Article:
Northwest Missouri State University - Tower Yearbook (Maryville, MO)

 - Class of 1952

Page 1 of 154


Northwest Missouri State University - Tower Yearbook (Maryville, MO) online yearbook collection, 1952 Edition, Cover

Page 6, 1952 Edition, Northwest Missouri State University - Tower Yearbook (Maryville, MO) online yearbook collectionPage 7, 1952 Edition, Northwest Missouri State University - Tower Yearbook (Maryville, MO) online yearbook collection
Pages 6 - 7

Page 10, 1952 Edition, Northwest Missouri State University - Tower Yearbook (Maryville, MO) online yearbook collectionPage 11, 1952 Edition, Northwest Missouri State University - Tower Yearbook (Maryville, MO) online yearbook collection
Pages 10 - 11

Page 14, 1952 Edition, Northwest Missouri State University - Tower Yearbook (Maryville, MO) online yearbook collectionPage 15, 1952 Edition, Northwest Missouri State University - Tower Yearbook (Maryville, MO) online yearbook collection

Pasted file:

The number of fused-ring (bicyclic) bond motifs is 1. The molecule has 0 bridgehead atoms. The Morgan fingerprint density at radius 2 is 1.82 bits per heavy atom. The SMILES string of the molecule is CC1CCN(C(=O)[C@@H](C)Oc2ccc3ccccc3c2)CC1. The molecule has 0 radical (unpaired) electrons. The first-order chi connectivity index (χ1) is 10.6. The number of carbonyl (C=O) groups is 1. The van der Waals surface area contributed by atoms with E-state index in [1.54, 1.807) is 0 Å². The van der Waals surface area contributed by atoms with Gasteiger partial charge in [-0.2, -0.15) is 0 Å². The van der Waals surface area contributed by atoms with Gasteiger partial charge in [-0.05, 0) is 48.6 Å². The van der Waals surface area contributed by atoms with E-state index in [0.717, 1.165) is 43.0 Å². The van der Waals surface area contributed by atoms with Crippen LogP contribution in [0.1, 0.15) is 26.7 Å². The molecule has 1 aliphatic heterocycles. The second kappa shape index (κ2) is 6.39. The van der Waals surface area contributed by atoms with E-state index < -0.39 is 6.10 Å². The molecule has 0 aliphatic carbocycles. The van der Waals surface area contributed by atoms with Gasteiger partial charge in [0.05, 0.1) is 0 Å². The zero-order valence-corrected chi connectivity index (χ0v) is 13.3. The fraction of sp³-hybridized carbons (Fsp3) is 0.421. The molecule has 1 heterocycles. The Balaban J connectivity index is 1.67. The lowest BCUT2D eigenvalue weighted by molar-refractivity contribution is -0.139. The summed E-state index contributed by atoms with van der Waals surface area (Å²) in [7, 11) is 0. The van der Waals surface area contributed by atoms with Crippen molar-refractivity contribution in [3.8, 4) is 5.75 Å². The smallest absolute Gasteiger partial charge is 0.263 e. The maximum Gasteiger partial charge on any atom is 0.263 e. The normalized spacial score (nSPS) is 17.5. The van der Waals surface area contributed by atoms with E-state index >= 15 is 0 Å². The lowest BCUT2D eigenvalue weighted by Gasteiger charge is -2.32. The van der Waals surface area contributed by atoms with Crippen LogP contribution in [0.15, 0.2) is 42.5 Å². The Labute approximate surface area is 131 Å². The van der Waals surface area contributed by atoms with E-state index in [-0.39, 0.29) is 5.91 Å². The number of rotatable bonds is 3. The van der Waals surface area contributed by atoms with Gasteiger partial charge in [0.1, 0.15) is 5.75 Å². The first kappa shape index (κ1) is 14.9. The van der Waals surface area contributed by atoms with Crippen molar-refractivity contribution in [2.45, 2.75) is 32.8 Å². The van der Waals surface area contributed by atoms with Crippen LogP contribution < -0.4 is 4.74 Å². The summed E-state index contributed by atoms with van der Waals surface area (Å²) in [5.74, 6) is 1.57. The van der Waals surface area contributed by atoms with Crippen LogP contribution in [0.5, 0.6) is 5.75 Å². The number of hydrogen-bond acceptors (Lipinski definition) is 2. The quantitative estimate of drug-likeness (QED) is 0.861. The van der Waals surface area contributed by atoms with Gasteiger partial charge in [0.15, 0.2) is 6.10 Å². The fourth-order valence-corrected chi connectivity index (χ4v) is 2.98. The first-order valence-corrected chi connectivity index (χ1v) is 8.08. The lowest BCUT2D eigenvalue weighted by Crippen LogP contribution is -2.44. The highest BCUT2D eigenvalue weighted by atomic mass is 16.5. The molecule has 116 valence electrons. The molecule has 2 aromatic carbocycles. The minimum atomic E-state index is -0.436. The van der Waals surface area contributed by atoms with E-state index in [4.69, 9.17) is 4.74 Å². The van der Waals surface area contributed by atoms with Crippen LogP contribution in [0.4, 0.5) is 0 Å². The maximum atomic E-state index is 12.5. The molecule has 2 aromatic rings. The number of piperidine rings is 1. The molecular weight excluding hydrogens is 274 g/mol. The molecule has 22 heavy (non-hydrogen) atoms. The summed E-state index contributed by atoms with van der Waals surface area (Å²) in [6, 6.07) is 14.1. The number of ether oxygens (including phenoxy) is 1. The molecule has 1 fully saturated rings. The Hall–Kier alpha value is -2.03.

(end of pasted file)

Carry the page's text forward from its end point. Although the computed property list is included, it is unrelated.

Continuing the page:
Pages 14 - 15

Page 8, 1952 Edition, Northwest Missouri State University - Tower Yearbook (Maryville, MO) online yearbook collectionPage 9, 1952 Edition, Northwest Missouri State University - Tower Yearbook (Maryville, MO) online yearbook collection
Pages 8 - 9
Page 12, 1952 Edition, Northwest Missouri State University - Tower Yearbook (Maryville, MO) online yearbook collectionPage 13, 1952 Edition, Northwest Missouri State University - Tower Yearbook (Maryville, MO) online yearbook collection
Pages 12 - 13
Page 16, 1952 Edition, Northwest Missouri State University - Tower Yearbook (Maryville, MO) online yearbook collectionPage 17, 1952 Edition, Northwest Missouri State University - Tower Yearbook (Maryville, MO) online yearbook collection
Pages 16 - 17

Text from Pages 1 - 154 of the 1952 volume: